Monday, December 24, 2007

YouTube and Viewer Responsiveness Index

Today, it was too cold for me to go on a bike ride... Instead, I played sleuth and joined the digital natives on YouTube! I explored the correlation between “brand” and the number of video viewers for a selected set of companies. The results were quite surprising! The companies I selected are enterprise apps companies Oracle and SAP, Internet juggernauts Yahoo and Google, as the enterprise 2.0 proxy, FaceBook as the Social Network / Internet platform, and Microsoft as Microsoft.

In an effort to remain objective, I chose to be very quantitative. I added up the number of viewers for the first five videos for each company, sorted by “relevance” and “all time”, as well as the number of comments and ratings. I then created a ratio that I call the “Viewer Responsiveness Index” – VR Index – to characterize the engagement of the viewer vis-à-vis the video.

Et voila, the winner on total views is FaceBook with more viewers than Google and Microsoft combined! And, first place for the VR Index goes to Microsoft with a score of 3.80, but keep on reading as the numbers themselves aren’t the whole story.

Indeed, quantitative analysis is great but it can only take you so far. So let’s enter a more subjective and qualitative world.

Oracle and SAP have the worst VR Index which may be explained by the fact that their videos are geared at techies and that watching a video about SAP NetWeaver or Oracle Fusion doesn’t necessarily generate a lot of excitement. By contrast, videos are packed with humor and more fun to watch. So, while total viewership is the lowest of the companies surveyed, Salesforce generates a VR Index of 3.41 with mostly positive comments!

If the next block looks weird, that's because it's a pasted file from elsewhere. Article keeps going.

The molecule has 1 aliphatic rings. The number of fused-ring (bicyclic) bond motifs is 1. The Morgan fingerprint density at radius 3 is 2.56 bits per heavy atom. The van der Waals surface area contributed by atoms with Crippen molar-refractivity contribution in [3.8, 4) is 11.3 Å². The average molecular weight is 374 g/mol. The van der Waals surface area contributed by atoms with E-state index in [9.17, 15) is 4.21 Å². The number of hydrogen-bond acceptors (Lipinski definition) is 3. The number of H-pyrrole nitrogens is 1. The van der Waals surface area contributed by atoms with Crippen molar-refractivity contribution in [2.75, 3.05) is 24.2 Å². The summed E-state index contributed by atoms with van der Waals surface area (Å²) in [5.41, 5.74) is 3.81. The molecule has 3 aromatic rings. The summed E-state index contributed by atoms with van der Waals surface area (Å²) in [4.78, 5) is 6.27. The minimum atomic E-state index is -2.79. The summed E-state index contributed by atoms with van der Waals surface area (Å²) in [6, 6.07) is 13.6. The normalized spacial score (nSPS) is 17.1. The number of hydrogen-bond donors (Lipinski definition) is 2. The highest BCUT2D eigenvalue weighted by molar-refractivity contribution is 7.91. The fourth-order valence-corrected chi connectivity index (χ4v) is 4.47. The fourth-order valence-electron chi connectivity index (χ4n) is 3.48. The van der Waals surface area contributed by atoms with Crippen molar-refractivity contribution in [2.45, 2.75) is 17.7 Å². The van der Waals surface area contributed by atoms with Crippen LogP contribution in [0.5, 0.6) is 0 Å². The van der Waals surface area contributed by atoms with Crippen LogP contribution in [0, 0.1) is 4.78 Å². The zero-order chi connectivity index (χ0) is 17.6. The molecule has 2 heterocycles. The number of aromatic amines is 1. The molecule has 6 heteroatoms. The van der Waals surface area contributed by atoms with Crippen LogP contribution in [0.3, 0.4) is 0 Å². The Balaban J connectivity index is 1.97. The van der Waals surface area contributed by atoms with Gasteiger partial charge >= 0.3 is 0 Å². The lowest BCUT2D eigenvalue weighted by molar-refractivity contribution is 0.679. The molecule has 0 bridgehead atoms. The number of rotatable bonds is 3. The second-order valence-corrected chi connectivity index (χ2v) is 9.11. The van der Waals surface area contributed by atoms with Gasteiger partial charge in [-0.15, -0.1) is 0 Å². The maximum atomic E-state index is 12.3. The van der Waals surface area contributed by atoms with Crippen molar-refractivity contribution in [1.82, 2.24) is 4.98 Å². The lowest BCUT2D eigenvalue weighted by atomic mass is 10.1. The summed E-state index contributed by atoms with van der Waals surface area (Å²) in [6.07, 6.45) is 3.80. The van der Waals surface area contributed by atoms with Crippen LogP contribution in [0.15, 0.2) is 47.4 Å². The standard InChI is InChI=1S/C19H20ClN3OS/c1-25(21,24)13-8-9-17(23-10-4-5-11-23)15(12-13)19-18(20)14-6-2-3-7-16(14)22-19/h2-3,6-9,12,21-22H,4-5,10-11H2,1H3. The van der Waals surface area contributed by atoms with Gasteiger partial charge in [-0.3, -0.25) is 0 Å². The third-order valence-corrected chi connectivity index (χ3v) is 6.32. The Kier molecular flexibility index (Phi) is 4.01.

So by now you must be thinking: How is it possible for Microsoft to obtain such a high VR Index? Well, if you work in Marketing at Microsoft, don’t get too smug… The most watched video for Microsoft is Microsoft Surface Parody with 1,550,904 viewers. And, Punish Your Microsoft Developer garners 214,280 viewers alone… I guess people like to make fun of the Redmond Empire.

Google’s technical videos got a little bit more traction than Oracle’s or SAP’s, but what really boosts Google’s numbers are the Google Earth videos that all told reach nearly 2,000,000 viewers. As for Yahoo, the number of total viewers would have fallen below 80,000 if it weren’t for a Japanese video called Hard Gay Japan with 203,392 viewers.
So, where am I going with all of this? One thing is for sure, as the video-web becomes more important than the text-web, companies will need to keep an eye or two on what’s happening on YouTube. And while one could argue that comparing Oracle to Google in the context of YouTube is not meaningful, I hope that everybody will agree that comparing Google to Yahoo is very relevant! The unresolved question is whether the VR Index is a backward or looking-forward indicator.
OK, it’s time for me to bring my daughters to soccer practice. Happy holidays!

Thursday, December 20, 2007

How far can you reach with IPTV?

Do you think that IPTV is television over the Internet?

If you said yes, sorry to disappoint, but you loose. IPTV stands for Internet Protocol Television. It’s a transport mechanism that telephone companies and cable operators use to deliver a television like experience. For now, most of the operator-deployed IPTV systems are designed to be walled gardens.